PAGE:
Predictors of neurocognitive performance in chronic pain patients

  • Tony Iezzi
  • Melanie P. Duckworth
  • Lieu N. Vuong
  • Yvonne M. Archibald
  • Ann Klinck
Article

Abstract

In a sample of 70 chronic pain patients, hierarchical multiple regression analyses were utilized to assess the additive and interactive contributions of pain severity and psychological distress variables to neurocognitive performance across attention and concentration, memory, and reasoning ability domains. Although the full model predicting attention and concentration was found to be significant, there was no significant contribution of pain severity, psychological distress, or the Pain Severity x Psychological Distress interaction to the prediction of attention and concentration scores after controlling for the effect of years of formal education. After controlling for the effect of years of formal education, pain severity and psychological distress did make separate and significant contributions to the prediction of memory scores; however, the Pain Severity x Psychological Distress interaction did not significantly affect memory scores. After controlling for the effect of years of formal education, there was no significant contribution of pain severity, psychological distress, or the Pain Severity x Psychological Distress interaction to reasoning ability scores. Results suggest the importance of assessing memory function when managing psychologically distressed chronic pain patients.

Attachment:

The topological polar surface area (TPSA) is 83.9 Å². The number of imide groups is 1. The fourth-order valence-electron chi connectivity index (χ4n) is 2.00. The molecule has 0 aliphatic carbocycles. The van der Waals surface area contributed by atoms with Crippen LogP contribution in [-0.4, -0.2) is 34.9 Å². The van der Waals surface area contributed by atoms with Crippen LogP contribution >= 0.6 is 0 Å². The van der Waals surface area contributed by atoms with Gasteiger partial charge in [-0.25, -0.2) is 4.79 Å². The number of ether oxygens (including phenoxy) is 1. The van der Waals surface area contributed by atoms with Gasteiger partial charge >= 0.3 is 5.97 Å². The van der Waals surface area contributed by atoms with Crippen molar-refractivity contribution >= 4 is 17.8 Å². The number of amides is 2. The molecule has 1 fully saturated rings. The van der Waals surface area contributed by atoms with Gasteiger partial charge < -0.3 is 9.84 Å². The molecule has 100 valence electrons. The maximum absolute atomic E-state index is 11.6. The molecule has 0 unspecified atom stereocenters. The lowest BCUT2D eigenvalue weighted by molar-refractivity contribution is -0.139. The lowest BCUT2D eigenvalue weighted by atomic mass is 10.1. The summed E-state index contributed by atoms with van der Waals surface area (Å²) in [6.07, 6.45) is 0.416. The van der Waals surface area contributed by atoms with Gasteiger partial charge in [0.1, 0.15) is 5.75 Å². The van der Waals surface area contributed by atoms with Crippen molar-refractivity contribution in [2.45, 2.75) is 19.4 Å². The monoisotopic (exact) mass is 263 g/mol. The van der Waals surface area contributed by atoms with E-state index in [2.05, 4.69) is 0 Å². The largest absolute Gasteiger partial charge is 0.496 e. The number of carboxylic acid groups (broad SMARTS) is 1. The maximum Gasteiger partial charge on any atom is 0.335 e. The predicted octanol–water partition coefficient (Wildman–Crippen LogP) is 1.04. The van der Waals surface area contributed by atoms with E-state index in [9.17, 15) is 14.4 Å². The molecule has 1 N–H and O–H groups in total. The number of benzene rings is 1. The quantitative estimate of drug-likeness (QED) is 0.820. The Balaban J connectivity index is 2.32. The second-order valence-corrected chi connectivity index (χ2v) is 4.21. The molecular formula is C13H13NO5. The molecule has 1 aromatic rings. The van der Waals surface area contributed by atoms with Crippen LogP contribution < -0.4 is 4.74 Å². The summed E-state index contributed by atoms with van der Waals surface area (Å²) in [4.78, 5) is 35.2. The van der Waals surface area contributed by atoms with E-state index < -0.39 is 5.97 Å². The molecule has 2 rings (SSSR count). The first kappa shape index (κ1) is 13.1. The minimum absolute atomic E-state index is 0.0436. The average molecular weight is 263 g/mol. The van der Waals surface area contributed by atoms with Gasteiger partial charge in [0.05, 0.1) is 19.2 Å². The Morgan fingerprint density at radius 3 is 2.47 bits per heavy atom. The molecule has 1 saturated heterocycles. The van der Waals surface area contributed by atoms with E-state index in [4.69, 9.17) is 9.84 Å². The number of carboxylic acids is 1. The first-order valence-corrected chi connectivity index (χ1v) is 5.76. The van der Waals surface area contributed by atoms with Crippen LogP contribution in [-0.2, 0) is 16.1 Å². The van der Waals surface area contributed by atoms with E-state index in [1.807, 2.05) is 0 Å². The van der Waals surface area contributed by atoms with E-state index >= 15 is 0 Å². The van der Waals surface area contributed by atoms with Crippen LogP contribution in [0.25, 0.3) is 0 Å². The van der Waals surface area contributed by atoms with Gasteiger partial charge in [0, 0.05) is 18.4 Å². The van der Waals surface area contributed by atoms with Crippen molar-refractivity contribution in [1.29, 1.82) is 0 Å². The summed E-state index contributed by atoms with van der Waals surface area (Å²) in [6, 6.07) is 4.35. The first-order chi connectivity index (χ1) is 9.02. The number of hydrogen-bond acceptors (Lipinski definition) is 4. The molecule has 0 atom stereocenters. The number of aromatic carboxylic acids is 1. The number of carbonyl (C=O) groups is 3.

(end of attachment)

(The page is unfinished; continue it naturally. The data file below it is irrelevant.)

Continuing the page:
Key words

chronic pain psychological distress neurocognitive performance 

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Copyright information

© International Society of Behavioral Medicine 2004

Authors and Affiliations

  • Tony Iezzi
    • 1
  • Melanie P. Duckworth
    • 2
  • Lieu N. Vuong
    • 3
  • Yvonne M. Archibald
    • 1
  • Ann Klinck
    • 1
  1. 1.Behavioral Medicine ServiceLondon Health Sciences CentreLondon, OntarioCanada
  2. 2.Department of Psychology/MS298University of Nevada-RenoUSA
  3. 3.Department of PsychologyUniversity of HoustonHouston, TexasUSA

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